Barton Gingerich, Church, culture, Episcopal, Gene Robinson, General Assembly, General Assembly 2012, homosexuality, Institute on Religion and Democracy, IRD Blog, LGBT, PCUSA, permissive, Presbyterian
More Light Presbyterians, radical LGBT caucus for the PCUSA, welcomed homosexual Episcopal bishop and Center for American Progress fellow Gene Robinson to address their General Assembly dinner in Pittsburgh. MLP Executive Director and Field Organizer Michael Adee introduced Robinson as “one of the great innovators of Christianity” (after which he shared pro-LGBT slogans such as “Jesus had two dads, and He turned out okay”).
After receiving his standing ovation, Bishop Robinson chirped, “The work I think you have done creates much confusion in the Presbyterian church. And let me tell you that confusion is a huge step forward from certainty.” He complained of his supposed sufferings from his ordination, i.e. Biblical and orthodox Anglicans across the world thrown into outrage, causing a rift not only with Global South dioceses but also a split within the Episcopal Church (USA). Now the Anglican Communion faces what to do with the EPUSA as a result of its abandonment of sexuality standards. Robinson likened the Archbishop of Canterbury to a father and the EPUSA as a son coming out to his parents. “It is in those moments that the father has to ask how deep and how wide is his love for his son,” the bishop mused.
Robinson’s main purpose at the dinner was to encourage the MLP’s in their crusade for further progress in pro-LGBT measures. The revisionist caucuses were obviously receptive, especially in light of General Assembly’s decision to drop its clergy standards from celibacy in singleness and monogamous heterosexual relationships in marriage. “How many times does Jesus say when we stand on the side of history and for a loving God, we’ll be persecuted?” he inquired, “If you’re not getting in trouble for the Gospel you preach, you don’t have much of a Gospel at all.” He deemed pushing for the elimination of traditional sexuality standards “is worthy work and it is godly work.” Nevertheless, he did warn his audience about the importance of image and PR: “The thing that keep me sympathizing with my opponents is that they believe what we taught them not long ago.”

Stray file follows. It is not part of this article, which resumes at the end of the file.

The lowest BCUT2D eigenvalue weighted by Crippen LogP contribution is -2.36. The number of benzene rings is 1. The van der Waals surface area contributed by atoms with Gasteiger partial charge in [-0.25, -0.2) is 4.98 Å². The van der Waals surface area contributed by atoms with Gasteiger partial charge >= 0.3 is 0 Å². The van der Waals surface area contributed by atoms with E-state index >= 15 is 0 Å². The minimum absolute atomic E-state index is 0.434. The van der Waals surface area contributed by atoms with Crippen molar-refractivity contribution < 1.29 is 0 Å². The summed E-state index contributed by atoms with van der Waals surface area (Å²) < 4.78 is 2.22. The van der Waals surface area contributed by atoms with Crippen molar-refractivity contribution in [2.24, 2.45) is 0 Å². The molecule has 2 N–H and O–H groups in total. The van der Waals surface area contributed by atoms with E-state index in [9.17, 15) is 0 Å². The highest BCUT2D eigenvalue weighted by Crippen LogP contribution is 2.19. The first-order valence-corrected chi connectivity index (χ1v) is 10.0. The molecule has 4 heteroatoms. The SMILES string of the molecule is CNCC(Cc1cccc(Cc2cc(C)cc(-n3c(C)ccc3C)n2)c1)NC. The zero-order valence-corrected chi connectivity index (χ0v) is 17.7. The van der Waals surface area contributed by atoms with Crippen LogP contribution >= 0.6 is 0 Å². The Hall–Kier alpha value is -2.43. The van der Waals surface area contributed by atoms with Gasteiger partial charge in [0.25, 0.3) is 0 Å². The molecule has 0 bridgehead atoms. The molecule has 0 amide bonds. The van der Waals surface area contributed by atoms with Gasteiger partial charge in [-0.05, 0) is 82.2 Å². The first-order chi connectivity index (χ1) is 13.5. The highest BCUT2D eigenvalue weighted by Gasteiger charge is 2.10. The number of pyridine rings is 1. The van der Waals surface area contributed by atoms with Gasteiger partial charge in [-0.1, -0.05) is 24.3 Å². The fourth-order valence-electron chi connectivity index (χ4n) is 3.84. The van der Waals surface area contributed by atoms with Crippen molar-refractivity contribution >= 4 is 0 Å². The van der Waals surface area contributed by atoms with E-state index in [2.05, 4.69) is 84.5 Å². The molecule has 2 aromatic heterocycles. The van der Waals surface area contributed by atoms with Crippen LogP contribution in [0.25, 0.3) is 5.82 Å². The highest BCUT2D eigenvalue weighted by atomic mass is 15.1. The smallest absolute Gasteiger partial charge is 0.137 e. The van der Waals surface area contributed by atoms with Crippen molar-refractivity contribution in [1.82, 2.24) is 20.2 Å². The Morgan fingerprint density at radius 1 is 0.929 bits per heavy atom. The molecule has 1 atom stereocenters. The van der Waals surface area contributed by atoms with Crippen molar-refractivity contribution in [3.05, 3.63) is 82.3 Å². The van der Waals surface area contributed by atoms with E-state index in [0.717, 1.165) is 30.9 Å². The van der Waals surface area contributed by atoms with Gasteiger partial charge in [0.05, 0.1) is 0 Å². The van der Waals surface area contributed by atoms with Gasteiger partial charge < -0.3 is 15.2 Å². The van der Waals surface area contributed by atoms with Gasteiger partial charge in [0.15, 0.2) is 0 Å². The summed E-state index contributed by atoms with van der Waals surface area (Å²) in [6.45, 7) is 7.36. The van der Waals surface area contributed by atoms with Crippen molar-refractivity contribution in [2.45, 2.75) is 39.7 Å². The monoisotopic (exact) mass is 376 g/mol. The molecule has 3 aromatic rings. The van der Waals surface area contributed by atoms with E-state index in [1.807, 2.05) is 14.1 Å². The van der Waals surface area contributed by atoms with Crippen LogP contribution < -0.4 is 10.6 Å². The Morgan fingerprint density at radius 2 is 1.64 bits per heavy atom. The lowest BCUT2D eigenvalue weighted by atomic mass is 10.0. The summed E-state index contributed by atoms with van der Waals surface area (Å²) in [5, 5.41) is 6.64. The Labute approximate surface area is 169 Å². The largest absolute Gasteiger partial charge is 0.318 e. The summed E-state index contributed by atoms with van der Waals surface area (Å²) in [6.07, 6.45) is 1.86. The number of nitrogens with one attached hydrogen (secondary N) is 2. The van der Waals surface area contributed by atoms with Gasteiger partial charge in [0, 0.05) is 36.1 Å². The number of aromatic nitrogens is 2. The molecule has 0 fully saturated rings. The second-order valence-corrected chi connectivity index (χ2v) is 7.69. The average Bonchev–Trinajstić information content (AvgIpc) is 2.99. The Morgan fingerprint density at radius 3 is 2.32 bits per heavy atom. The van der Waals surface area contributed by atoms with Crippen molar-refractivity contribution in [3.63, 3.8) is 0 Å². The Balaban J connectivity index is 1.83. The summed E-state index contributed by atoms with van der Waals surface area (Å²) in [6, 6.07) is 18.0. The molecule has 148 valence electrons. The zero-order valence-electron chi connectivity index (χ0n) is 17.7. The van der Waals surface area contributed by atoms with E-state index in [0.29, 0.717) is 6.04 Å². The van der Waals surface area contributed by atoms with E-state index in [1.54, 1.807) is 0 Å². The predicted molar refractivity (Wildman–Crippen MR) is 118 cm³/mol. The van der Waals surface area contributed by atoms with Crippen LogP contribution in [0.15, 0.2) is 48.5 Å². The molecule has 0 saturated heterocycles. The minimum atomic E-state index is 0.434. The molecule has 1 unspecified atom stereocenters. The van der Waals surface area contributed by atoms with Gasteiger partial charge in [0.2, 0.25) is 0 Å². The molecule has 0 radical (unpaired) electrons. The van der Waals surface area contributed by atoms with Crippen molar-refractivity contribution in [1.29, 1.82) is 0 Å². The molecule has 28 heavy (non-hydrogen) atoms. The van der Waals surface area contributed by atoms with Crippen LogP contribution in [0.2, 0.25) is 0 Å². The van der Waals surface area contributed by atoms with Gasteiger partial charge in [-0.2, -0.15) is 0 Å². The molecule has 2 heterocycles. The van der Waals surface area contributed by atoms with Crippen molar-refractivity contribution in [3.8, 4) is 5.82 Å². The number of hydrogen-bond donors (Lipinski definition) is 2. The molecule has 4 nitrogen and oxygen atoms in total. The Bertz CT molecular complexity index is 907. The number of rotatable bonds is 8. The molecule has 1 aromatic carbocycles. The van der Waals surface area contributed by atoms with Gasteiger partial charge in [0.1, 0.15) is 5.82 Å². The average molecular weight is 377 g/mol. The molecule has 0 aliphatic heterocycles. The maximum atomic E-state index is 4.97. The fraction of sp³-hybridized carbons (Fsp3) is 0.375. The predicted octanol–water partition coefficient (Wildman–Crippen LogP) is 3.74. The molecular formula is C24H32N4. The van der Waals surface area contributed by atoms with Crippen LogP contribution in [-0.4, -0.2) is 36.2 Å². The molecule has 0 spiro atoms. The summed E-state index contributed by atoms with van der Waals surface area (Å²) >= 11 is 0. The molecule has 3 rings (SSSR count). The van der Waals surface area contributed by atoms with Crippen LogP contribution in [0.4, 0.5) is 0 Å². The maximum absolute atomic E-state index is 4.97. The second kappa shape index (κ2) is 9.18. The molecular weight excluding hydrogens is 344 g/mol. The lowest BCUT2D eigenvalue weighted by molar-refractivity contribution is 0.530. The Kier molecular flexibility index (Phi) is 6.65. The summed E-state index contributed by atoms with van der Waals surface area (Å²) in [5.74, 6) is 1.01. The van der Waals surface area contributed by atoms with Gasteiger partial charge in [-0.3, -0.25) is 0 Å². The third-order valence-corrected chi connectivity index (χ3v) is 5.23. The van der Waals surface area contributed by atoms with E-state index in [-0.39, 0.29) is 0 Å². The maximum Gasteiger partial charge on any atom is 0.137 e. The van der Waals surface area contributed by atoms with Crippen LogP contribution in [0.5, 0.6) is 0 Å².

The bishop reinforced his point with a sense of inevitability: “We will see the church repent of what the church has done with LGBT issues the same way it repented of slavery.” “We know how this is going to end…and the conservatives know it too,” he audaciously claimed, “If the church doesn’t do this work, God’ll do this work without the church.”
Robinson continued, “God is revealing ‘Godself’ today…God just didn’t stop talking when the canon was closed and take a vacation to the Bahamas.” Robinson then envisaged the larger narrative at work: “What we’re seeing here is the beginning—just the beginning—to see an end to patriarchy.” He thought patriarchy as the grounds for “heterosexism.” In a gay relationship, a man must give up the privilege of manhood to receive the treatment of a woman while, in a lesbian relationship, a woman assumes the role of a man. According to Robinson, the disestablishment of patriarchy is why the repeal of DOMA (the Defense of Marriage Act) remains “so important.”
Rhetorically waggling his finger at traditional Christians, the CAP fellow contended, “Your church and my church aren’t on the selection committee. God is on the selection committee…We’re on the welcoming committee.” “You are leaven in the loaf,” he told his audience, “and you will change the rest of the church whether it likes it or not.” With increased schisms, an abandonment of morality, and (as one of my friends put it) the enshrinement of selfishness; one has to wonder about the nature of this leaven.